Nipah Virus in Blood Donors

This is the policy I used at HMC Doha for screening donors for this agent.


Nipah virus NiV is a paramyxovirus that may cause a fatal encephalitis in infected patients.  Transmission to humans may occur after direct contact with infected bats, infected pigs, or from other infected humans.  ELISA, NAT, and direct culture may be used for confirmation of diagnosis, but there is no available licensed donor test.  The geographical distribution of this virus corresponds generally to the areas of malaria exclusion used for blood donor screening.  Most cases are fatal, and survivors may have neurologic sequelae.

The incubation period is 5-14 days with illness presenting 3-14 days of fever, headache, followed by drowsiness, disorientation, and confusion.  These findings may progress to coma within 24-48 hours.  Some patients also develop a respiratory illness.  Latent infections with subsequent reactivation of the virus have occurred months to years after exposure.


  1. The current exclusion for travel to malaria endemic areas will be used to exclude donors with possible NiV exposure.
  2. Any donor with a history of Nipah virus infection will be permanently deferred.
  3. As per current SOP, any donor not feeling well must not donate blood or blood components.


Nipah Virus Fact Sheet, Center for Disease Control, Atlanta, GA, USA—current edition—attached.

Policy: Investigation of Mislabeled Donor Units

This is an updated version of a previous post.


All donor unit mislabeling is potentially life-threatening and must be stringently investigated as soon as possible after the discrepancy is detected.  Most importantly, if there is one error, there may be possibly ADDITIONAL donor unit errors (e.g. switch of donor tubes or units, etc.).  All donor units processed in the same batch must be also quarantined until the discrepancies are resolved.

Policy Details:

The following steps MUST be performed as soon as possible:

  1. The Component Processing Supervisor or Senior Technologist must be IMMEDIATELY notified of any discrepancy.
  2. The Blood Bank Supervisor will inform the Division Head, Transfusion Medicine.  If the Head is not available, notify the Transfusion Medicine on-call.
  3. Quarantine ALL donor units collected and processed in the same batch.
  4. Obtain copies of all testing including photos of the gel/glass bead cards documenting the discrepancy.
  5. Obtain copies of all worksheets used in donor processing for the affected batch.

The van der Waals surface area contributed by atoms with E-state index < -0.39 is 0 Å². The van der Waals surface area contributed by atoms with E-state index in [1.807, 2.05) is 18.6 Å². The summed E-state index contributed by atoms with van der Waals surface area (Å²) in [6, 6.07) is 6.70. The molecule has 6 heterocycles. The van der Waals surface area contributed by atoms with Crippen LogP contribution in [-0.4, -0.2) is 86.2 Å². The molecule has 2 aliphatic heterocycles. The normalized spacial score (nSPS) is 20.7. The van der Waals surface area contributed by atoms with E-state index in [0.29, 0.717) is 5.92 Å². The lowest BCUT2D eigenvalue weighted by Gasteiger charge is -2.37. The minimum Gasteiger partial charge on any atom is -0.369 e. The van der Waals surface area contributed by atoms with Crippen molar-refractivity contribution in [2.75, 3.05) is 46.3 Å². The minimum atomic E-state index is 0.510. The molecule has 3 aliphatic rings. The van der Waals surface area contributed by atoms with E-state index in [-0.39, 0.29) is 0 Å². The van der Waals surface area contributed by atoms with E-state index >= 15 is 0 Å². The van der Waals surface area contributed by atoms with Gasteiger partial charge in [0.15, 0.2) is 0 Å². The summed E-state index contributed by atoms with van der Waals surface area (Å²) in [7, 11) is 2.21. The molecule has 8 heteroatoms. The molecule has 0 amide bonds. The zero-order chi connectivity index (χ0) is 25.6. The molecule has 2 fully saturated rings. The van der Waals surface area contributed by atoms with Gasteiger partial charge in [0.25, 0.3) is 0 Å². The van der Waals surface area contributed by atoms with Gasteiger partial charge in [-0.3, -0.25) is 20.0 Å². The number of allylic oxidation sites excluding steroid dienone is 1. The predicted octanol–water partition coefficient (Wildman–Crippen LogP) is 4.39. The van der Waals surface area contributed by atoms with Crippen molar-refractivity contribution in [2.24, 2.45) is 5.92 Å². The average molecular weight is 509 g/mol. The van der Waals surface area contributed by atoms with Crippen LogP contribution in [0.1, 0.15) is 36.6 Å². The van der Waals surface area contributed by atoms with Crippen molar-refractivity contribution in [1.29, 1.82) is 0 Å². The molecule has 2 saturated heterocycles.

6. Perform repeat ABO/D typing of ALL DONOR UNITS in the affected batch.  Any further discrepancies must be investigated and resolved.
  7. All repeat testing must be entered into the Medinfo Hematos IIG computer system.
  8. Identify all staff who were involved in handling the donor unit (phlebotomist, blood bank technicians processing and labelling the unit).  Identify those associated directly with the error.
  9. Submit all documents and photos to the Blood Bank Supervisor or designate.
  10. Prepare an occurrence/variation OVA report documenting all the data, findings, and interpretations.
  11. All investigations must be reviewed by the Supervisor, responsible blood bank physician, and one of the senior consultants.
  12. All such investigations must then be finally reviewed and approved by Head, Transfusion Medicine or his designate.  Only when the issue(s) are completely resolved and investigation is approved may the donor unit be properly relabeled and released into available stock.  Also, only at that time may the other units in the affected batch be released into available stock!!
  13. Photograph the correctly relabeled unit and attach it to the other documentation of the incident.
  14. If the discrepancy cannot be resolved, ALL units in the affected batch must be discarded.
  15.  The implicated staff’s personnel record should be reviewed for previous errors.   Appropriate disciplinary action should be taken and documented in the personnel record.  If a verbal warning is given, it should still be documented in the written record.
  16. If there is a systemic cause for the error, appropriate measures should be taken to minimize reoccurrence.


Standards for Blood Banks and Transfusion Services, Current Version, AABB, Bethesda, MD, USA